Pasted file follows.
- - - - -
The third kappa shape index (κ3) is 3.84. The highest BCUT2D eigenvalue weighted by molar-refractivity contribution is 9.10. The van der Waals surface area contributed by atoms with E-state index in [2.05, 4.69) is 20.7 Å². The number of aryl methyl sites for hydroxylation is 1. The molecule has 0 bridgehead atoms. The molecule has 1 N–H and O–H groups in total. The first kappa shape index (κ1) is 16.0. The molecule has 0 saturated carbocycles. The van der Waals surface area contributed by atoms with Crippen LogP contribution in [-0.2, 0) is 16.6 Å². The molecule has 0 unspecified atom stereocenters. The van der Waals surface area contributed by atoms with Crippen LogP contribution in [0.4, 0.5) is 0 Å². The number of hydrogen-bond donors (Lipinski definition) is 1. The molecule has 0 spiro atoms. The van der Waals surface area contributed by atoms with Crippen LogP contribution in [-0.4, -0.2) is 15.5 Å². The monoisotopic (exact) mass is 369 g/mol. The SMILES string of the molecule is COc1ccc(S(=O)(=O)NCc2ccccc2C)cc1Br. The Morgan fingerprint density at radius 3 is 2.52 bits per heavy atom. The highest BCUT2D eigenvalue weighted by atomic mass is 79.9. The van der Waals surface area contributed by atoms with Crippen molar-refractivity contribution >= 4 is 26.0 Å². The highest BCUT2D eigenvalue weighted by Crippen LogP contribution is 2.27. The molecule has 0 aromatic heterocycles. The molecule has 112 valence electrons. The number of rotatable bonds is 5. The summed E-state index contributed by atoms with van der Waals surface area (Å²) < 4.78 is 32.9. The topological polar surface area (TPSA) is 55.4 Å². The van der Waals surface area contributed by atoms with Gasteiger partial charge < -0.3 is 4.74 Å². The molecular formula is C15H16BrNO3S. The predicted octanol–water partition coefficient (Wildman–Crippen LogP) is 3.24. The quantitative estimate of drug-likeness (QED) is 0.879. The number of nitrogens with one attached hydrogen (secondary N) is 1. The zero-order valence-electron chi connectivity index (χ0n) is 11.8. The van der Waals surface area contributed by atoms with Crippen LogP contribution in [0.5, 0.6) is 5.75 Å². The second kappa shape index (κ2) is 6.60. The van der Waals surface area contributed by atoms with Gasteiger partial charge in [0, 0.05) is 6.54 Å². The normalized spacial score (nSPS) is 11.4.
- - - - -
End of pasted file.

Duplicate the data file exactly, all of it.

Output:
The third kappa shape index (κ3) is 3.84. The highest BCUT2D eigenvalue weighted by molar-refractivity contribution is 9.10. The van der Waals surface area contributed by atoms with E-state index in [2.05, 4.69) is 20.7 Å². The number of aryl methyl sites for hydroxylation is 1. The molecule has 0 bridgehead atoms. The molecule has 1 N–H and O–H groups in total. The first kappa shape index (κ1) is 16.0. The molecule has 0 saturated carbocycles. The van der Waals surface area contributed by atoms with Crippen LogP contribution in [-0.2, 0) is 16.6 Å². The molecule has 0 unspecified atom stereocenters. The van der Waals surface area contributed by atoms with Crippen LogP contribution in [0.4, 0.5) is 0 Å². The number of hydrogen-bond donors (Lipinski definition) is 1. The molecule has 0 spiro atoms. The van der Waals surface area contributed by atoms with Crippen LogP contribution in [-0.4, -0.2) is 15.5 Å². The monoisotopic (exact) mass is 369 g/mol. The SMILES string of the molecule is COc1ccc(S(=O)(=O)NCc2ccccc2C)cc1Br. The Morgan fingerprint density at radius 3 is 2.52 bits per heavy atom. The highest BCUT2D eigenvalue weighted by atomic mass is 79.9. The van der Waals surface area contributed by atoms with Crippen molar-refractivity contribution >= 4 is 26.0 Å². The highest BCUT2D eigenvalue weighted by Crippen LogP contribution is 2.27. The molecule has 0 aromatic heterocycles. The molecule has 112 valence electrons. The number of rotatable bonds is 5. The summed E-state index contributed by atoms with van der Waals surface area (Å²) < 4.78 is 32.9. The topological polar surface area (TPSA) is 55.4 Å². The van der Waals surface area contributed by atoms with Gasteiger partial charge < -0.3 is 4.74 Å². The molecular formula is C15H16BrNO3S. The predicted octanol–water partition coefficient (Wildman–Crippen LogP) is 3.24. The quantitative estimate of drug-likeness (QED) is 0.879. The number of nitrogens with one attached hydrogen (secondary N) is 1. The zero-order valence-electron chi connectivity index (χ0n) is 11.8. The van der Waals surface area contributed by atoms with Crippen LogP contribution in [0.5, 0.6) is 5.75 Å². The second kappa shape index (κ2) is 6.60. The van der Waals surface area contributed by atoms with Gasteiger partial charge in [0, 0.05) is 6.54 Å². The normalized spacial score (nSPS) is 11.4.